ESPN: Tyrod Taylor hospitalized due to team doctor mishap

I can't post the link from this machine, but ESPN is reporting that Tyrod was hospitalized due to the Charger's team doctor puncturing his lung while giving him a pain-killing injection. This particular procedure was done to allow Tyrod to play through some cracked ribs, but instead he had trouble breathing due to his punctured lung.

That is the worst luck I have read about in a while.

[mod edit: https://www.espn.com/nfl/story/_/id/29952469/chargers-qb-tyrod-taylor-lu... ]

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I would think a fine needle puncture, even to the lung, would heal pretty fast? What a horrible accident though.

"If you don't have time to do it right, when will you have time to do it over?"

the puncture might heal quickly, but if fluid was introduced in to the lung then that's definitely not good.

He is now out indefinitely. I would be lawyering up if it were me. This is inexcusable on the team doctor's part.

I am no doctor but indefinitely seems to have a different meaning for regular doctors versus how the term is used for sports. Otherwise, holy cow what is going on?

"If you don't have time to do it right, when will you have time to do it over?"

i think sports medicine has a totally different paradigm than 99.999% of the rest of the world. For most of us health care is a slow and deliberate process that has to balance cost with just enough effectiveness. For sports medicine its get them the best thing to get them on the field and keep them on the field... cost is a distant factor considering how much teams are paying in annual salaries.

That is the worst luck I have read about in a while.

Luck is one way of putting it. Medical malpractice is another. I mean, how much money could he have lost by missing out on that start?

Also, link:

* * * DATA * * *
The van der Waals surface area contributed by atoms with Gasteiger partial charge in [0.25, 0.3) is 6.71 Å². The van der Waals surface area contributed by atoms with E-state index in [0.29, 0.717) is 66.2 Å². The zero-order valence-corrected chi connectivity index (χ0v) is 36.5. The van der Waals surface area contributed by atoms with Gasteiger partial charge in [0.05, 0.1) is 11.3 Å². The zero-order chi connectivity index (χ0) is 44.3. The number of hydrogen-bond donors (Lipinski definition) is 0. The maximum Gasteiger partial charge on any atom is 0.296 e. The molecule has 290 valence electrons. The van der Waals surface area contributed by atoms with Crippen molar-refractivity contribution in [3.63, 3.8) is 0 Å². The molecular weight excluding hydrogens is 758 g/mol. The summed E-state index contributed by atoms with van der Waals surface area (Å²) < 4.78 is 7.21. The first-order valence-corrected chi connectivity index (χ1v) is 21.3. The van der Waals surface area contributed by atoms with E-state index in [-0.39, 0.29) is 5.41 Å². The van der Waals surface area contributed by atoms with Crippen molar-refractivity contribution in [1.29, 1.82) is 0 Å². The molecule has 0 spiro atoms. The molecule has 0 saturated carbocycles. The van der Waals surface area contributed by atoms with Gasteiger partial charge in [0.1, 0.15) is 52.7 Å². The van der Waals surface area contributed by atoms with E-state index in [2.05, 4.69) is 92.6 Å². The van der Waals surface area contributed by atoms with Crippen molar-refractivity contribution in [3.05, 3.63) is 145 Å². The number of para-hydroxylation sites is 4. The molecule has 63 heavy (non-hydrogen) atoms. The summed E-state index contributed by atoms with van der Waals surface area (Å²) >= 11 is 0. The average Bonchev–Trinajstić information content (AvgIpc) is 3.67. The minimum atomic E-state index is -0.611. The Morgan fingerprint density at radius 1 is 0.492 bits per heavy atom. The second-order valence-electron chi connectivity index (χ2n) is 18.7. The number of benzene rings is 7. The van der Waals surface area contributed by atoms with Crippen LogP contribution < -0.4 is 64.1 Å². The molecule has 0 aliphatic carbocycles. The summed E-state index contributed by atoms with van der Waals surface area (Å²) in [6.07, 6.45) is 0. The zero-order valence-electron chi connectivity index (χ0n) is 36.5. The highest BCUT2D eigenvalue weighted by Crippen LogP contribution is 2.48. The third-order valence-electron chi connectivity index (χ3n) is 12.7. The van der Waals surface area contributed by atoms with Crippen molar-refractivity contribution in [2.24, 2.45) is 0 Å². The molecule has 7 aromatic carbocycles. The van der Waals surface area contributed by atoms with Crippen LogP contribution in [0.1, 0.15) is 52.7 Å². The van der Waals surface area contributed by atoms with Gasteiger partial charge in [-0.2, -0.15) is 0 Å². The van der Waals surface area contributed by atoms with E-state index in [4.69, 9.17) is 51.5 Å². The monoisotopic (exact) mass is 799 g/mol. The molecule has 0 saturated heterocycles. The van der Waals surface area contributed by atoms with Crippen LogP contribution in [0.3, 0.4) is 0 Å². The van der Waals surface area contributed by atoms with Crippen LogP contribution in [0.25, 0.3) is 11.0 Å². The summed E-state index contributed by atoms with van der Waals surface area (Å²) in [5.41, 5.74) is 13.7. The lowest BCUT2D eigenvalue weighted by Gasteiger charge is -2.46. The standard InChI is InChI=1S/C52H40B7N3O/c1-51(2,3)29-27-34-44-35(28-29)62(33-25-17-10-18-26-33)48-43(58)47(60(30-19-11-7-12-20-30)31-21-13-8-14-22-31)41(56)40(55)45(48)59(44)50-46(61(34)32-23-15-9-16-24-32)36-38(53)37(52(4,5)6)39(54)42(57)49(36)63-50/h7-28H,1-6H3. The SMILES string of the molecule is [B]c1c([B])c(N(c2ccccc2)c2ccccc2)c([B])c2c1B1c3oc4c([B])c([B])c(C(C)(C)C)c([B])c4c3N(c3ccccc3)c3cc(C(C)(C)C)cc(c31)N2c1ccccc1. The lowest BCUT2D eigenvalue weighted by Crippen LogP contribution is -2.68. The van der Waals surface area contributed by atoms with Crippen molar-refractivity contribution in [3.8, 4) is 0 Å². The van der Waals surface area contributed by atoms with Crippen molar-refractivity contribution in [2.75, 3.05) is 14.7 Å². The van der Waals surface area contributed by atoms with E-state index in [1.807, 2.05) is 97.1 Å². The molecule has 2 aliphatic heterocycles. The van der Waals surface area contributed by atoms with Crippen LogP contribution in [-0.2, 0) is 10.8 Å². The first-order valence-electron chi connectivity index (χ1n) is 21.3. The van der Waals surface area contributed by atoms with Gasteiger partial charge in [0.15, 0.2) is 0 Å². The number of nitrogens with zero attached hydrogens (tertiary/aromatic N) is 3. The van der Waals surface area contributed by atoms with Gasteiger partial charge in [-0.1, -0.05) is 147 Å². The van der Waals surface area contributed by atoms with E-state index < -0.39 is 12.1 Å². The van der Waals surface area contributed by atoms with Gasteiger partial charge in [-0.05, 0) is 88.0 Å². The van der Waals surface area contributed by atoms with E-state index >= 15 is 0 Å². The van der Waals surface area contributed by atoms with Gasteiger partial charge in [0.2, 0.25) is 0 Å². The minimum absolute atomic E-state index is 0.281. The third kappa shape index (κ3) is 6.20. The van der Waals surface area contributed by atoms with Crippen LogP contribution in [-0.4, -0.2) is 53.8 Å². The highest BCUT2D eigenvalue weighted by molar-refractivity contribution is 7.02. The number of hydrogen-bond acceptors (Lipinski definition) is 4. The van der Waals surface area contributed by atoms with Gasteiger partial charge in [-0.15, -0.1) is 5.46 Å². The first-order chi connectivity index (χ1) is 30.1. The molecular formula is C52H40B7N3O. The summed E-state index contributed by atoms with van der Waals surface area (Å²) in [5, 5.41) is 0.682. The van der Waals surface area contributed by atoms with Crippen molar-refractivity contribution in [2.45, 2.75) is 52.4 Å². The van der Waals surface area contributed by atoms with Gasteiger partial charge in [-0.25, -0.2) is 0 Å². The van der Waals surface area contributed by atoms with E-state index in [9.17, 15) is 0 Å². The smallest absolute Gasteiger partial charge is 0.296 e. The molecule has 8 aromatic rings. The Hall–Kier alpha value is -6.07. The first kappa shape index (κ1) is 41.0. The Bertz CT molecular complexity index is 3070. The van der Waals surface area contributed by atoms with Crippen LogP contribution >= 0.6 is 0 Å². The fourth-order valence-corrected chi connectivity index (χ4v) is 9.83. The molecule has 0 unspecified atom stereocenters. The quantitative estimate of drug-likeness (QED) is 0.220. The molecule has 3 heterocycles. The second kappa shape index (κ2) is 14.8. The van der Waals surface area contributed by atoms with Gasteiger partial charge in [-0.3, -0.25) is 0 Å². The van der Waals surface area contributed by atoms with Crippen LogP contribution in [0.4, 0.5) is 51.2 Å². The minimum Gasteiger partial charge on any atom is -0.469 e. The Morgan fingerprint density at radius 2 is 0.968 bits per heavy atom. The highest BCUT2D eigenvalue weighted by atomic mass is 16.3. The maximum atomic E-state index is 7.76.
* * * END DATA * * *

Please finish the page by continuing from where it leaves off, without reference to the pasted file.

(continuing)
https://www.espn.com/nfl/story/_/id/29952469/chargers-qb-tyrod-taylor-lu...

Warning: this post occasionally contains strong language (which may be unsuitable for children), unusual humor (which may be unsuitable for adults), and advanced mathematics (which may be unsuitable for liberal-arts majors)..

a decent amount depending on how long he has to sit out. You would think if he misses multiple games and Herbert plays well, the Chargers are gonna go with their rookie as the starter even if Lynn has been backing Tyrod thus far. Feel bad for Tyrod, he just can't catch a break. I mean he's had a long career in the league but whenever he earns the starting spot he jut runs into the worst luck

I've seen a few comments like this about how much Tyrod could get for damage to his career. But also, how about normal damages for just being STABBED IN THE LUNG? Guessing those aren't inconsequential regardless of his career.

Here lies It's a Stroman Jersey I Swear, surpassed in life by no one because he intercepted it.

From everything I can gather this is a pretty risky shot even with imaging, blind its pretty understandable how he fucked that up.

(add if applicable) /s

Does the shot just need to go beneath the skin or what? I'm pretty sure I could poke a needle in someone's chest and not puncture lung if it just has to go beneath the skin. I gotta think if the risk is getting a needle to the lung, you don't go with that option unless it's so unlikely that it's worth the risk. If it's somewhat likely to get a punctured lung, not sure why you'd do it, unless there was something major riding on the game.